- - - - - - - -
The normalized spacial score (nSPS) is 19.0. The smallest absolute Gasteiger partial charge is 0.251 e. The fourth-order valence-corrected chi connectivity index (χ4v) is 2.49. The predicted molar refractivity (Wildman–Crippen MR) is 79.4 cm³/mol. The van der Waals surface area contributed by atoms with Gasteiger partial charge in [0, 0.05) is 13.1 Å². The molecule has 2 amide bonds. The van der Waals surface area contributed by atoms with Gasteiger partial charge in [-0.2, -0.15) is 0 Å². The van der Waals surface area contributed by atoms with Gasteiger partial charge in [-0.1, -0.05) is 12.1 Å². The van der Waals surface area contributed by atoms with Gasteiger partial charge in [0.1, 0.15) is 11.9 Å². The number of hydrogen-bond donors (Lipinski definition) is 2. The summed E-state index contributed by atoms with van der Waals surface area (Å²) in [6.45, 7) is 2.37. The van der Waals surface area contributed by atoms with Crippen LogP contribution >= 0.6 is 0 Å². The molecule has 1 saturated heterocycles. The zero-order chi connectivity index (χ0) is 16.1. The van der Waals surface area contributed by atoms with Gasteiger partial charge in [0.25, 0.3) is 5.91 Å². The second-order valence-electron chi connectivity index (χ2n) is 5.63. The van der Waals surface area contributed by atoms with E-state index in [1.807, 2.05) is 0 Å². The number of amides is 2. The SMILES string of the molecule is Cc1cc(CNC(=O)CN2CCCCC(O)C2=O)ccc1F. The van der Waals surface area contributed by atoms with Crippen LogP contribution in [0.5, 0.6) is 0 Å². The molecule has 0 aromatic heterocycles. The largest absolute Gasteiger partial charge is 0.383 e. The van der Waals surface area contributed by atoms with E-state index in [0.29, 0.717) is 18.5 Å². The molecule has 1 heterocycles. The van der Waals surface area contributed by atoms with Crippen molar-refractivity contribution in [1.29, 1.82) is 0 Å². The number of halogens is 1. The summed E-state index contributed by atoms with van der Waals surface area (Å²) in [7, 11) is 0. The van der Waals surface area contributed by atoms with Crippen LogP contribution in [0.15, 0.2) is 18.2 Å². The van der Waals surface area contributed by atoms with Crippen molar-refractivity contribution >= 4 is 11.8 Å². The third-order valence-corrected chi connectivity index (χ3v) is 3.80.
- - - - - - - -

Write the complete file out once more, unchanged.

The normalized spacial score (nSPS) is 19.0. The smallest absolute Gasteiger partial charge is 0.251 e. The fourth-order valence-corrected chi connectivity index (χ4v) is 2.49. The predicted molar refractivity (Wildman–Crippen MR) is 79.4 cm³/mol. The van der Waals surface area contributed by atoms with Gasteiger partial charge in [0, 0.05) is 13.1 Å². The molecule has 2 amide bonds. The van der Waals surface area contributed by atoms with Gasteiger partial charge in [-0.2, -0.15) is 0 Å². The van der Waals surface area contributed by atoms with Gasteiger partial charge in [-0.1, -0.05) is 12.1 Å². The van der Waals surface area contributed by atoms with Gasteiger partial charge in [0.1, 0.15) is 11.9 Å². The number of hydrogen-bond donors (Lipinski definition) is 2. The summed E-state index contributed by atoms with van der Waals surface area (Å²) in [6.45, 7) is 2.37. The van der Waals surface area contributed by atoms with Crippen LogP contribution >= 0.6 is 0 Å². The molecule has 1 saturated heterocycles. The zero-order chi connectivity index (χ0) is 16.1. The van der Waals surface area contributed by atoms with Gasteiger partial charge in [0.25, 0.3) is 5.91 Å². The second-order valence-electron chi connectivity index (χ2n) is 5.63. The van der Waals surface area contributed by atoms with E-state index in [1.807, 2.05) is 0 Å². The number of amides is 2. The SMILES string of the molecule is Cc1cc(CNC(=O)CN2CCCCC(O)C2=O)ccc1F. The van der Waals surface area contributed by atoms with Crippen LogP contribution in [0.5, 0.6) is 0 Å². The molecule has 0 aromatic heterocycles. The largest absolute Gasteiger partial charge is 0.383 e. The van der Waals surface area contributed by atoms with E-state index in [0.29, 0.717) is 18.5 Å². The molecule has 1 heterocycles. The van der Waals surface area contributed by atoms with Crippen molar-refractivity contribution in [1.29, 1.82) is 0 Å². The number of halogens is 1. The summed E-state index contributed by atoms with van der Waals surface area (Å²) in [7, 11) is 0. The van der Waals surface area contributed by atoms with Crippen LogP contribution in [0.15, 0.2) is 18.2 Å². The van der Waals surface area contributed by atoms with Crippen molar-refractivity contribution >= 4 is 11.8 Å². The third-order valence-corrected chi connectivity index (χ3v) is 3.80.